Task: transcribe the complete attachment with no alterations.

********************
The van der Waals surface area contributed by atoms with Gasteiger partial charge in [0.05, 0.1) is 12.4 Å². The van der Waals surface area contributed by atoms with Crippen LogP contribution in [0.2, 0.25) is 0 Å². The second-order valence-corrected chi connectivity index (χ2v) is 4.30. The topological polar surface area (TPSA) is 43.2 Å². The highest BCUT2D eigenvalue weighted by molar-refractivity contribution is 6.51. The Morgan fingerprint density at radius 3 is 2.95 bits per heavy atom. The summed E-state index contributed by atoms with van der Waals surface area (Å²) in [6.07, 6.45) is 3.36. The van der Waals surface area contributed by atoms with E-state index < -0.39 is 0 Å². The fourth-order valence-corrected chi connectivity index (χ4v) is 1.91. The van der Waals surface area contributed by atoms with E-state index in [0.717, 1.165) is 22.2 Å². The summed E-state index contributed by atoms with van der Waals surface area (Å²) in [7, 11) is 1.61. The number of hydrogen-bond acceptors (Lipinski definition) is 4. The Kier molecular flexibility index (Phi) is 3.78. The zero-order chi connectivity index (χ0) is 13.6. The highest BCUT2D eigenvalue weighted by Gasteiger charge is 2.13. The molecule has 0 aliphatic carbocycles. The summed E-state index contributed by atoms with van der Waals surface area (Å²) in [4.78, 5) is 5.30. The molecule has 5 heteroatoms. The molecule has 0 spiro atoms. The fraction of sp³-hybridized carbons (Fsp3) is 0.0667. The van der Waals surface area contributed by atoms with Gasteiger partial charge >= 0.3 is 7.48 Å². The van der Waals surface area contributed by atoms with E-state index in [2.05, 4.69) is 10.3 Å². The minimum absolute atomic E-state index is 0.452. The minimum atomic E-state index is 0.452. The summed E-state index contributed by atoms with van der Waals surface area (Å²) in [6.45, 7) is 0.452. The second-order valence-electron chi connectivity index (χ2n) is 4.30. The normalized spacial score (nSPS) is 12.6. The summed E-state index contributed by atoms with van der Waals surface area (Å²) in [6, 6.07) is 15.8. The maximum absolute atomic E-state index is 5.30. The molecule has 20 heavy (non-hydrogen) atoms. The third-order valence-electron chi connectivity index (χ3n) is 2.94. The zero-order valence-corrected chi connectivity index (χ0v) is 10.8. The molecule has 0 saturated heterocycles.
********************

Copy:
The van der Waals surface area contributed by atoms with Gasteiger partial charge in [0.05, 0.1) is 12.4 Å². The van der Waals surface area contributed by atoms with Crippen LogP contribution in [0.2, 0.25) is 0 Å². The second-order valence-corrected chi connectivity index (χ2v) is 4.30. The topological polar surface area (TPSA) is 43.2 Å². The highest BCUT2D eigenvalue weighted by molar-refractivity contribution is 6.51. The Morgan fingerprint density at radius 3 is 2.95 bits per heavy atom. The summed E-state index contributed by atoms with van der Waals surface area (Å²) in [6.07, 6.45) is 3.36. The van der Waals surface area contributed by atoms with E-state index < -0.39 is 0 Å². The fourth-order valence-corrected chi connectivity index (χ4v) is 1.91. The van der Waals surface area contributed by atoms with E-state index in [0.717, 1.165) is 22.2 Å². The summed E-state index contributed by atoms with van der Waals surface area (Å²) in [7, 11) is 1.61. The number of hydrogen-bond acceptors (Lipinski definition) is 4. The Kier molecular flexibility index (Phi) is 3.78. The zero-order chi connectivity index (χ0) is 13.6. The highest BCUT2D eigenvalue weighted by Gasteiger charge is 2.13. The molecule has 0 aliphatic carbocycles. The summed E-state index contributed by atoms with van der Waals surface area (Å²) in [4.78, 5) is 5.30. The molecule has 5 heteroatoms. The molecule has 0 spiro atoms. The fraction of sp³-hybridized carbons (Fsp3) is 0.0667. The van der Waals surface area contributed by atoms with Gasteiger partial charge >= 0.3 is 7.48 Å². The van der Waals surface area contributed by atoms with E-state index in [2.05, 4.69) is 10.3 Å². The minimum absolute atomic E-state index is 0.452. The minimum atomic E-state index is 0.452. The summed E-state index contributed by atoms with van der Waals surface area (Å²) in [6.45, 7) is 0.452. The second-order valence-electron chi connectivity index (χ2n) is 4.30. The normalized spacial score (nSPS) is 12.6. The summed E-state index contributed by atoms with van der Waals surface area (Å²) in [6, 6.07) is 15.8. The maximum absolute atomic E-state index is 5.30. The molecule has 20 heavy (non-hydrogen) atoms. The third-order valence-electron chi connectivity index (χ3n) is 2.94. The zero-order valence-corrected chi connectivity index (χ0v) is 10.8. The molecule has 0 saturated heterocycles.